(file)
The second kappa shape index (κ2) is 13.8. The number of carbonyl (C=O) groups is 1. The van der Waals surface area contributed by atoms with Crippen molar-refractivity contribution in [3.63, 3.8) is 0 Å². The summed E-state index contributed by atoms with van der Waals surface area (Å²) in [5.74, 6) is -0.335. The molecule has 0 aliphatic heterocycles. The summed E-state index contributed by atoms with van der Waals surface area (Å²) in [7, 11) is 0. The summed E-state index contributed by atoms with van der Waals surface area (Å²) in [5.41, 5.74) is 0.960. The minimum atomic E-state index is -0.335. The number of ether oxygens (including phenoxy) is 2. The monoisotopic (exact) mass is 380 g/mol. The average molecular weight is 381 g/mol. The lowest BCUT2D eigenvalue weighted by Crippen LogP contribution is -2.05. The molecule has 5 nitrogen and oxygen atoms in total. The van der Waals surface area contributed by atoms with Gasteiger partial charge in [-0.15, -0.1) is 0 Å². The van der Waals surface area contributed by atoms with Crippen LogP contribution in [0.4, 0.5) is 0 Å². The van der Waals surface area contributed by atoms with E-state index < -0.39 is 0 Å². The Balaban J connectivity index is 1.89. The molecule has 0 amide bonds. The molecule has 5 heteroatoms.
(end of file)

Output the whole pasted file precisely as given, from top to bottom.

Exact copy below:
The second kappa shape index (κ2) is 13.8. The number of carbonyl (C=O) groups is 1. The van der Waals surface area contributed by atoms with Crippen molar-refractivity contribution in [3.63, 3.8) is 0 Å². The summed E-state index contributed by atoms with van der Waals surface area (Å²) in [5.74, 6) is -0.335. The molecule has 0 aliphatic heterocycles. The summed E-state index contributed by atoms with van der Waals surface area (Å²) in [7, 11) is 0. The summed E-state index contributed by atoms with van der Waals surface area (Å²) in [5.41, 5.74) is 0.960. The minimum atomic E-state index is -0.335. The number of ether oxygens (including phenoxy) is 2. The monoisotopic (exact) mass is 380 g/mol. The average molecular weight is 381 g/mol. The lowest BCUT2D eigenvalue weighted by Crippen LogP contribution is -2.05. The molecule has 5 nitrogen and oxygen atoms in total. The van der Waals surface area contributed by atoms with Gasteiger partial charge in [-0.15, -0.1) is 0 Å². The van der Waals surface area contributed by atoms with Crippen LogP contribution in [0.4, 0.5) is 0 Å². The van der Waals surface area contributed by atoms with E-state index < -0.39 is 0 Å². The Balaban J connectivity index is 1.89. The molecule has 0 amide bonds. The molecule has 5 heteroatoms.